Pyrrho was a Greek philosopher from Elis, and founder of the Greek school of skepticism. In his youth he practiced the art of painting, but passed over this for philosophy. He studied the writings of Democritus, became a disciple of Bryson, the son of Stilpo, and later a disciple of Anaxarchus. He took part in the Indian expedition of Alexander the Great, and met with philosophers of the Indus region. Back in Greece he was frustrated with the assertions of the Dogmatists (those who claimed to possess knowledge), and founded a new school in which he taught fallibilism, namely that every object of human knowledge involves uncertainty. Thus, he argued, it is impossible ever to arrive at the knowledge of truth (Diog. Laert, 58). It is related that he acted on his own principles, and carried his skepticism to such an extreme, that his friends were obliged to accompany him wherever he went, so he might not be run over by carriages or fall down precipices. It is likely, though, that these reports were invented by the Dogmatists whom he opposed. He spent a great part of his life in solitude, and was undisturbed by fear, or joy, or grief. He withstood bodily pain, and when in danger showed no sign of apprehension. In disputes he was known for his subtlety. Epicurus, though no friend to skepticism, admired Pyrrho because he recommended and practiced the kind of self-control that fostered tranquillity; this, for Epicurus, was the end of all physical and moral science. Pyrrho was so highly valued by his countrymen that they honored him with the office of chief priest and, out of respect for him, passed a decree by which all philosophers were made immune from taxation. He was an admirer of poets, particularly Homer, and frequently cited passages from his poems. After his death, the Athenians honored his memory with a statue, and a monument to him was erected in his own country.
Pyrrho left no writings, and we owe our knowledge of his thoughts to his disciple Timon of Phlius. His philosophy, in common with all post-Aristotelian systems, is purely practical in its outlook. Skepticism is not posited on account of its speculative interest, but only because Pyrrho sees in it the road to happiness, and the escape from the calamities of life. The proper course of the sage, said Pyrrho, is to ask himself three questions. Firstly we must ask what things are and how they are constituted. Secondly, we ask how we are related to these things. Thirdly, we ask what ought to be our attitude towards them. As to what things are, we can only answer that we know nothing. We only know how things appear to us, but of their inner substance we are ignorant. The same thing appears differently to different people, and therefore it is impossible to know which opinion is right. The diversity of opinion among the wise, as well as among the vulgar, proves this. To every assertion the contradictory assertion can be opposed with equally good grounds, and whatever my opinion, the contrary opinion is believed by somebody else who is quite as clever and competent to judge as I am. Opinion we may have, but certainty and knowledge are impossible. Hence our attitude to things (the third question), ought to be complete suspense of judgment. We can be certain of nothing, not even of the most trivial assertions. Therefore we ought never to make any positive statements on any subject. And the Pyrrhonists were careful to import an element of doubt even into the most trifling assertions which they might make in the course of their daily life. They did not say, “it is so,” but “it seems so,” or “it appears so to me.” Every observation would be prefixed with a “perhaps,” or “it may be.”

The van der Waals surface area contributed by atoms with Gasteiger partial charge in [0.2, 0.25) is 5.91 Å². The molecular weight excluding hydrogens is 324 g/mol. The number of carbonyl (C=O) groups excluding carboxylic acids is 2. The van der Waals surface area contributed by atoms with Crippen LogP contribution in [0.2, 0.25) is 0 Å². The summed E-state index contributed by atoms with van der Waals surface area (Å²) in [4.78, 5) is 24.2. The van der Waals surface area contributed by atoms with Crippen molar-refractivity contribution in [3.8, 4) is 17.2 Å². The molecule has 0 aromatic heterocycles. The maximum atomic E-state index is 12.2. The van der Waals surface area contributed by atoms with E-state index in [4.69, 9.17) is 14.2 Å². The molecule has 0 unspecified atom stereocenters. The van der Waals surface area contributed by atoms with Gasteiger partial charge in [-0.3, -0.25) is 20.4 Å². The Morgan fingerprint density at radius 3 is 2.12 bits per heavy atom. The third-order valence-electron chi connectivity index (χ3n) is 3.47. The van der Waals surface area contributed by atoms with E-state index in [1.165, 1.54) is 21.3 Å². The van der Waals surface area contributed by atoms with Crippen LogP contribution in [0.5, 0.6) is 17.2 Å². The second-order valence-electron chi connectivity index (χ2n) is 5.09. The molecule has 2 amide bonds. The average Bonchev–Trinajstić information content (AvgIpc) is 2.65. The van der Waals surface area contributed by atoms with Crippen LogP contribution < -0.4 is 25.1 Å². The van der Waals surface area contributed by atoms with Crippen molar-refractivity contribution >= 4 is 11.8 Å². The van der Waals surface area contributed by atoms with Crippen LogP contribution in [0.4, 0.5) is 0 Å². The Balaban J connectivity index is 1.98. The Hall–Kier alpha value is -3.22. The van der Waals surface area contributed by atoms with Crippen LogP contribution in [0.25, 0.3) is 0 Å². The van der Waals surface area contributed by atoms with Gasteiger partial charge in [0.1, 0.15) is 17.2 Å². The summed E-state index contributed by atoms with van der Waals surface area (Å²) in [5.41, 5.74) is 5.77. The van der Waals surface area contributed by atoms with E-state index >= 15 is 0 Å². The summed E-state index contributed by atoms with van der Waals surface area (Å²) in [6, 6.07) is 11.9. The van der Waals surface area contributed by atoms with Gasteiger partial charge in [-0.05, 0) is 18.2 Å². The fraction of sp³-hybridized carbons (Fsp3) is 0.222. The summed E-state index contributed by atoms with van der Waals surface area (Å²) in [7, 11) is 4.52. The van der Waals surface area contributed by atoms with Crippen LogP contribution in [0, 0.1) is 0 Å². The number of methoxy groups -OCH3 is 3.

This absence of certainty applies as much to practical as to theoretical matters. Nothing is in itself true or false. It only appears so. In the same way, nothing is in itself good or evil. It is only opinion, custom, law, which makes it so. When the sage realizes this, he will cease to prefer one course of action to another, and the result will be apathy (ataraxia). All action is the result of preference, and preference is the belief that one thing is better than another. If I go to the north, it is because, for one reason or another, I believe that it is better than going to the south. Suppress this belief, learn that the one is not in reality better than the other, but only appears so, and one would go in no direction at all. Complete suppression of opinion would mean complete suppression of action, and it was at this that Pyrrho aimed. To have no opinions was the skeptical maxim, because in practice it meant apathy, total quietism. All action is founded on belief, and all belief is delusion, hence the absence of all activity is the ideal of the sage. In this apathy he will renounce all desires, for desire is the opinion that one thing is better than another. He will live in complete repose, in undisturbed tranquillity of soul, free from all delusions. Unhappiness is the result of not attaining what one desires, or of losing it when attained. The wise person, being free from desires, is free from unhappiness. He knows that, though people struggle and fight for what they desire, vainly supposing some things better than others, such activity is but a futile struggle about nothing, for all things are equally indifferent, and nothing matters. Between health and sickness, life and death, difference there is none. Yet insofar as we are compelled to act, we will follow probability, opinion, custom, and law, but without any belief in the essential validity or truth of these criteria.
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Last updated: April 21, 2001 | Originally published: